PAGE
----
One of the biggest talent acquisition trends of the past year has been implementing effective employment branding strategies. The faith of employees in their employers is at an all time low (the majority of the employees in the United States are disengaged from their work), and this skepticism can be even more pronounced in the active and passive candidates that brave the job market on a daily basis. Negative criticism from frustrated job candidates and employees can spread rapidly over the internet and damage your company’s ability to attract talented hires.
On top of overcoming the skepticism of the job seeking public, businesses must also adjust their recruiting and branding strategies to address the shift toward a candidate driven job market. Where, in the past, it was enough for companies to simply post vacancies, a bare bones recruiting strategy won’t generate the strong brand necessary to attract talent to your company. Pros with high levels of skill have options, and they know it. If you were in their shoes: receiving multiple communications, from multiple recruiters per-week, then you’d be in a comfortable position indeed. In today’s job market, success in attracting highly skilled employees has a lot to do with the working environment that your employer brand communicates to active and passive job seekers.
In the past the job hunt was like, well, a hunt. Back before the dawn of civilization, when humans hunted and foraged for their food, an unsuccessful hunt meant an empty belly, forcing the hunter to fixate on the necessities of life: food, water and shelter. Fast forward a few thousand years and I’ll bet that you’re much more likely to worry about dropping food on your pants than where your next meal is coming from. Once we’ve met our basic requirements for life, we start to turn our attentions to needs that aren’t as essential to survival, namely: satisfaction, happiness and higher levels of success in the future. Highly skilled job seekers, especially passive candidates, are looking for a job that has more appeal than merely paying the bills. In order to successfully source talented professionals, your brand needs to project a message that your company is a place where employees can experience these higher states of job satisfaction. Basically, you need to give curious and interested parties the proper resources to facilitate a growth in that interest.
Let’s try a little exercise. Imagine that you’re a job seeker and that you’ve never heard of your company before today. The majority of job seekers will research a company, whose job ad peaks their interest, on both search engines and through social media. Take an objective look at your web presence and let these questions guide you:
- “What impressions are left on you by the sum total of your online presence (company website/careers page, social job ads, promotional content, industry news, etc.)? What’s it all adding up to?”
- “Can you get a sense for your company’s culture from this content?”
- “Would you know to subscribe to the company’s social page for job opportunities? Would you want to subscribe at all?”
“Does working for this company appear to be an inviting, rewarding career opportunity?”
“How does the appearance of the website and the resources affect your view of the company? Are there outdated/closed positions still being advertised? Is the content professional, polished and sleek looking?”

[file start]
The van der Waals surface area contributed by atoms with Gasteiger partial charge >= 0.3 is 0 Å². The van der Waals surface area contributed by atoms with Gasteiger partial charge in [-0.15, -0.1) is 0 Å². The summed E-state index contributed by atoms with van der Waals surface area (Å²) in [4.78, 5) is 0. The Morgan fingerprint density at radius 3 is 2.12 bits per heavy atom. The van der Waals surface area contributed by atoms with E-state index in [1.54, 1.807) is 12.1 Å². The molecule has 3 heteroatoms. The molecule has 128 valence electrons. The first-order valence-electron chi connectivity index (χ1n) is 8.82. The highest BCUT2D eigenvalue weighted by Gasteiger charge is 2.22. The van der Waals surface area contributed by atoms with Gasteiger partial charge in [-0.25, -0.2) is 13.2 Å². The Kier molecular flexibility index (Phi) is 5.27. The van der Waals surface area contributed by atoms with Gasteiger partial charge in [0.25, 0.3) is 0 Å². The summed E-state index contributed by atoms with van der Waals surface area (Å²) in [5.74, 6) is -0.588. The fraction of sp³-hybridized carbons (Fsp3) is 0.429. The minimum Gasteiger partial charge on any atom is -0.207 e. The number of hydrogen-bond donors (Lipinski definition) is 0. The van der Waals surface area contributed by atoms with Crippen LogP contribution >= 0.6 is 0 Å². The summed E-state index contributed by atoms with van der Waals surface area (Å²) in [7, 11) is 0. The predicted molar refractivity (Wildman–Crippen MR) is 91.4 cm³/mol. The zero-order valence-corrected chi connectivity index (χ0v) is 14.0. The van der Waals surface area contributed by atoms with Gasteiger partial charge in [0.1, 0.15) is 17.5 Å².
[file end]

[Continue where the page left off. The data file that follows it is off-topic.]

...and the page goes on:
By taking an outside-in look at your company’s web presence, you can start to identify the weak spots in your employer brand that can turn job seekers off from applying to your company. According to JobVite, 40% of job seekers ages 30-39 will use social media in their job search, making it crucial that your company’s web presence is sending the right signals. For instance, is every piece of outgoing communication from your company totally mistake free? A survey from Monster.com show that job seekers find spelling mistakes in job ads highly unprofessional and annoying. In fact, 57% of job seekers will be completely dissuaded from applying to a company with grammar or spelling mistakes in their job ad.
Besides making sure that every “i” is dotted and “t” is crossed, the most important thing is to ensure that you’re presenting an inviting, consistent employment brand to job seekers. Job seekers will be able to spot inconsistencies in your company’s message, which makes your brand seem weaker. For instance, if your company website advertises your work environment as “relaxed,” by way of pictures of employees working from couches in the lounge or an account of a company outing, your job ad shouldn’t be targeting candidates who are “professional” or “serious” or “laser focused.” Too many job descriptions are loaded with off-putting jargon and these generic descriptors will lead job seekers to an ambivalent view of the job opportunity that you’re offering.
One of the best ways to start building a strong talent network that utilizes your employee brand, is to integrate social media into candidate/company relations. By getting your employees to promote your vacancies through their online networks, your job brand is being exposed to professionals who already have ties with your employees. This connection to your staff will lend credibility to your business as one that’s expanding around its employees, not over them. Referrals allow your talent network to grow naturally, as employees and candidates (who still respect you after the screening process) recommend your company to their friends, networks and professional contacts. A candidate approached in this way, by one of their former colleagues, will be much more likely to buy what you’re selling, than if they were to stumble across your ad on their own.